The role of fuel is to cool the engine, and in
the case of a 2-stroke engine, to lubricate the
engine in addition to power generation.
Accordingly, if a mixture of air and fuel is too
lean, abnormal combustion will occur, and
engine seizure may result. If the mixture is
too rich, spark plugs will get wet with oil, thus
making it impossible to bring the engine into
full play or if the worst comes to the worst,
the engine may stall.
The richness of the air-fuel mixture required
for the engine will vary with atmospheric con-
ditions of the day and therefore, the settings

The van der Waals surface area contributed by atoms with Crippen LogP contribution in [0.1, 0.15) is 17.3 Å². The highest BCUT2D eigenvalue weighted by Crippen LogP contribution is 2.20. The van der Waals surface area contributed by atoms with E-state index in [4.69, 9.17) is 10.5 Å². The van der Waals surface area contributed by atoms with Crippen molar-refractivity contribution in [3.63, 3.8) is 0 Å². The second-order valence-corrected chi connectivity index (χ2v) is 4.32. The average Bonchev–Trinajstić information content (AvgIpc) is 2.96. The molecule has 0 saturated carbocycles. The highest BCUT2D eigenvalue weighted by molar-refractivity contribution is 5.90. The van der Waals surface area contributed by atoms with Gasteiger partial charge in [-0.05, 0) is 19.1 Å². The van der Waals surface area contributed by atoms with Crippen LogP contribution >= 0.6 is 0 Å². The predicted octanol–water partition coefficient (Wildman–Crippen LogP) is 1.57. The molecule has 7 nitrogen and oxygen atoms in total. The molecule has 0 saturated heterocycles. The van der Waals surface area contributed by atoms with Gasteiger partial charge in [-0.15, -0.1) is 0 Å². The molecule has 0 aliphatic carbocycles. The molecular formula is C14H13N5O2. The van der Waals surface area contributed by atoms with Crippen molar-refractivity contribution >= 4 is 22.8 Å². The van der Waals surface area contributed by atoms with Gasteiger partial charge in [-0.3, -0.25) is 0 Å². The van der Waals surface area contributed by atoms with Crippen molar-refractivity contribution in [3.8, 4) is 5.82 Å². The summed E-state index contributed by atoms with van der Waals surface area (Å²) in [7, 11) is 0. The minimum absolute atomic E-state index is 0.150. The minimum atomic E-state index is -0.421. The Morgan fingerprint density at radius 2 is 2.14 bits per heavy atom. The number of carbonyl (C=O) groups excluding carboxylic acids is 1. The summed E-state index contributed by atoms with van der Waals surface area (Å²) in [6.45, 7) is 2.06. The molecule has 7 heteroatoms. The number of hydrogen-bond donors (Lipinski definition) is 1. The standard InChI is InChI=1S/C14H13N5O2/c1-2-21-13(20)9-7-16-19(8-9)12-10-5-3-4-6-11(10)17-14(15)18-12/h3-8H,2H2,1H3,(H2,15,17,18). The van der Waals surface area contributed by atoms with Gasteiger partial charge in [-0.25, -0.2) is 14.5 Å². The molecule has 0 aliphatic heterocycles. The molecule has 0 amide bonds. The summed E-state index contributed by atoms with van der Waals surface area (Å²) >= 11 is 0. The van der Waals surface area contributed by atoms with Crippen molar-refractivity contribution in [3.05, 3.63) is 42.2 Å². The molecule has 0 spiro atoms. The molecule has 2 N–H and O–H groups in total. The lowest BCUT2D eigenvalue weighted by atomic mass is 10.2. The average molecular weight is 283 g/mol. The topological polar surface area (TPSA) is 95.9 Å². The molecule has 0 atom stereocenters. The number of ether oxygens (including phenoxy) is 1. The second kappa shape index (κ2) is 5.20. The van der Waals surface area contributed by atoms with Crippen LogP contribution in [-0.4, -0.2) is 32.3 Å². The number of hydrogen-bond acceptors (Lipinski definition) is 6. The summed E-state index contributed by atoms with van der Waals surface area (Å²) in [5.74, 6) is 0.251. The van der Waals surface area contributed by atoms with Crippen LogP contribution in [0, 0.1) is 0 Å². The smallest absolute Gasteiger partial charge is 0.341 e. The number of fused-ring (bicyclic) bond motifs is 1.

of the carburetor must be properly suited to
the atmospheric conditions (air pressure,
humidity and temperature).
Finally, the rider himself must make a test
run and check his machine for conditions
(pick-up of engine speed, road surface con-
ditions) and for the discoloration of the spark
After taking these into consideration, he must
select the best possible carburetor settings.
* It is advisable to make a note of settings,
atmospheric conditions, road surface condi-
tion, lap-time, etc. so that the memorandum
can be used as a reference useful for future.
Atmospheric conditions and carburetor
The air density (i.e., concentration of oxygen
in the air) determines the richness or lean-
ness of the air/fuel mixture. Therefore, refer
to the above table for mixture settings.
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